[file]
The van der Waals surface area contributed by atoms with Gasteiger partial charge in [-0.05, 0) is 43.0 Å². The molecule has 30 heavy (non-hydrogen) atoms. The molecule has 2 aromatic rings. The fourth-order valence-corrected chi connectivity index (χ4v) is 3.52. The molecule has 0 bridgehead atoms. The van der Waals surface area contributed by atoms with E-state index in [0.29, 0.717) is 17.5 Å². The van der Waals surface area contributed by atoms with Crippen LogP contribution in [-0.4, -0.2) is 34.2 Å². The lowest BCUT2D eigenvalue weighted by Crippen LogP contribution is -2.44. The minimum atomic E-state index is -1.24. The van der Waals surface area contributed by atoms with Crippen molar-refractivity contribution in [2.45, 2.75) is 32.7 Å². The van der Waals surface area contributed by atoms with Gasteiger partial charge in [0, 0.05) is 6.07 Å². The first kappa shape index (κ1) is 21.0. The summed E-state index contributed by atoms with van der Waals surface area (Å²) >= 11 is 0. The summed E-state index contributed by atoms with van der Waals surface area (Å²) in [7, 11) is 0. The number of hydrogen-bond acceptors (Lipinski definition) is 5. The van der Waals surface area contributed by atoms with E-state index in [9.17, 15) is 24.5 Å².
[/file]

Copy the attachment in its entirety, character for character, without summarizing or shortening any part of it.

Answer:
The van der Waals surface area contributed by atoms with Gasteiger partial charge in [-0.05, 0) is 43.0 Å². The molecule has 30 heavy (non-hydrogen) atoms. The molecule has 2 aromatic rings. The fourth-order valence-corrected chi connectivity index (χ4v) is 3.52. The molecule has 0 bridgehead atoms. The van der Waals surface area contributed by atoms with E-state index in [0.29, 0.717) is 17.5 Å². The van der Waals surface area contributed by atoms with Crippen LogP contribution in [-0.4, -0.2) is 34.2 Å². The lowest BCUT2D eigenvalue weighted by Crippen LogP contribution is -2.44. The minimum atomic E-state index is -1.24. The van der Waals surface area contributed by atoms with Crippen molar-refractivity contribution in [2.45, 2.75) is 32.7 Å². The van der Waals surface area contributed by atoms with Gasteiger partial charge in [0, 0.05) is 6.07 Å². The first kappa shape index (κ1) is 21.0. The summed E-state index contributed by atoms with van der Waals surface area (Å²) >= 11 is 0. The summed E-state index contributed by atoms with van der Waals surface area (Å²) in [7, 11) is 0. The number of hydrogen-bond acceptors (Lipinski definition) is 5. The van der Waals surface area contributed by atoms with E-state index in [9.17, 15) is 24.5 Å².